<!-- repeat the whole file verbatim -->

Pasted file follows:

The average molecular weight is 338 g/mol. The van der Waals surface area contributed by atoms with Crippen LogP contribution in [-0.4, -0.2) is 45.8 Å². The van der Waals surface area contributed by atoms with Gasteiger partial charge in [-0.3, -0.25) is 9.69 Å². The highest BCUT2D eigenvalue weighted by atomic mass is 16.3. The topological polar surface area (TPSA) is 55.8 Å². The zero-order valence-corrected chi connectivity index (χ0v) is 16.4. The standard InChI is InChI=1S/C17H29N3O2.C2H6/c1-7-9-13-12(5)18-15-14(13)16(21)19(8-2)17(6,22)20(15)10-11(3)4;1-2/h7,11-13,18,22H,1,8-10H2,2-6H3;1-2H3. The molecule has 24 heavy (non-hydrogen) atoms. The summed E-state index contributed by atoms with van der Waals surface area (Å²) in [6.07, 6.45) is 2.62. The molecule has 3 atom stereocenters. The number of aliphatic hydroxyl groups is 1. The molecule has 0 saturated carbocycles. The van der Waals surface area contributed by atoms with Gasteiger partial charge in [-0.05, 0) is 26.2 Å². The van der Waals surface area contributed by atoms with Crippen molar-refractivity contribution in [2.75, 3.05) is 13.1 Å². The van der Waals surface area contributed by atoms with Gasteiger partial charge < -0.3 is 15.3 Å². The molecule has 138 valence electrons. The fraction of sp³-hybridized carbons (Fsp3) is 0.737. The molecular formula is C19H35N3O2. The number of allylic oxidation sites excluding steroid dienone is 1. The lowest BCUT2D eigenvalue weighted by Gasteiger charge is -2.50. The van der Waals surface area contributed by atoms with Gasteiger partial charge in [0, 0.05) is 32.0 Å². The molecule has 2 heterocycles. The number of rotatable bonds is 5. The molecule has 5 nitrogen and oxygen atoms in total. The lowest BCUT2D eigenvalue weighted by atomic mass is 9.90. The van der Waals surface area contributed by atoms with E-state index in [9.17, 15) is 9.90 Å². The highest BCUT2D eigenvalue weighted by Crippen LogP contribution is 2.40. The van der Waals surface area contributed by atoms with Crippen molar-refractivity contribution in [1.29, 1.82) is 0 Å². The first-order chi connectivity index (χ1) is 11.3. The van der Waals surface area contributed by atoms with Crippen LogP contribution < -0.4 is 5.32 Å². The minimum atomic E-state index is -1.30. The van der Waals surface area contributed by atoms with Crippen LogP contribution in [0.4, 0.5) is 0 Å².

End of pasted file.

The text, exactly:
The average molecular weight is 338 g/mol. The van der Waals surface area contributed by atoms with Crippen LogP contribution in [-0.4, -0.2) is 45.8 Å². The van der Waals surface area contributed by atoms with Gasteiger partial charge in [-0.3, -0.25) is 9.69 Å². The highest BCUT2D eigenvalue weighted by atomic mass is 16.3. The topological polar surface area (TPSA) is 55.8 Å². The zero-order valence-corrected chi connectivity index (χ0v) is 16.4. The standard InChI is InChI=1S/C17H29N3O2.C2H6/c1-7-9-13-12(5)18-15-14(13)16(21)19(8-2)17(6,22)20(15)10-11(3)4;1-2/h7,11-13,18,22H,1,8-10H2,2-6H3;1-2H3. The molecule has 24 heavy (non-hydrogen) atoms. The summed E-state index contributed by atoms with van der Waals surface area (Å²) in [6.07, 6.45) is 2.62. The molecule has 3 atom stereocenters. The number of aliphatic hydroxyl groups is 1. The molecule has 0 saturated carbocycles. The van der Waals surface area contributed by atoms with Gasteiger partial charge in [-0.05, 0) is 26.2 Å². The van der Waals surface area contributed by atoms with Crippen molar-refractivity contribution in [2.75, 3.05) is 13.1 Å². The van der Waals surface area contributed by atoms with Gasteiger partial charge < -0.3 is 15.3 Å². The molecule has 138 valence electrons. The fraction of sp³-hybridized carbons (Fsp3) is 0.737. The molecular formula is C19H35N3O2. The number of allylic oxidation sites excluding steroid dienone is 1. The lowest BCUT2D eigenvalue weighted by Gasteiger charge is -2.50. The van der Waals surface area contributed by atoms with Gasteiger partial charge in [0, 0.05) is 32.0 Å². The molecule has 2 heterocycles. The number of rotatable bonds is 5. The molecule has 5 nitrogen and oxygen atoms in total. The lowest BCUT2D eigenvalue weighted by atomic mass is 9.90. The van der Waals surface area contributed by atoms with E-state index in [9.17, 15) is 9.90 Å². The highest BCUT2D eigenvalue weighted by Crippen LogP contribution is 2.40. The van der Waals surface area contributed by atoms with Crippen molar-refractivity contribution in [1.29, 1.82) is 0 Å². The first-order chi connectivity index (χ1) is 11.3. The van der Waals surface area contributed by atoms with Crippen LogP contribution < -0.4 is 5.32 Å². The minimum atomic E-state index is -1.30. The van der Waals surface area contributed by atoms with Crippen LogP contribution in [0.4, 0.5) is 0 Å².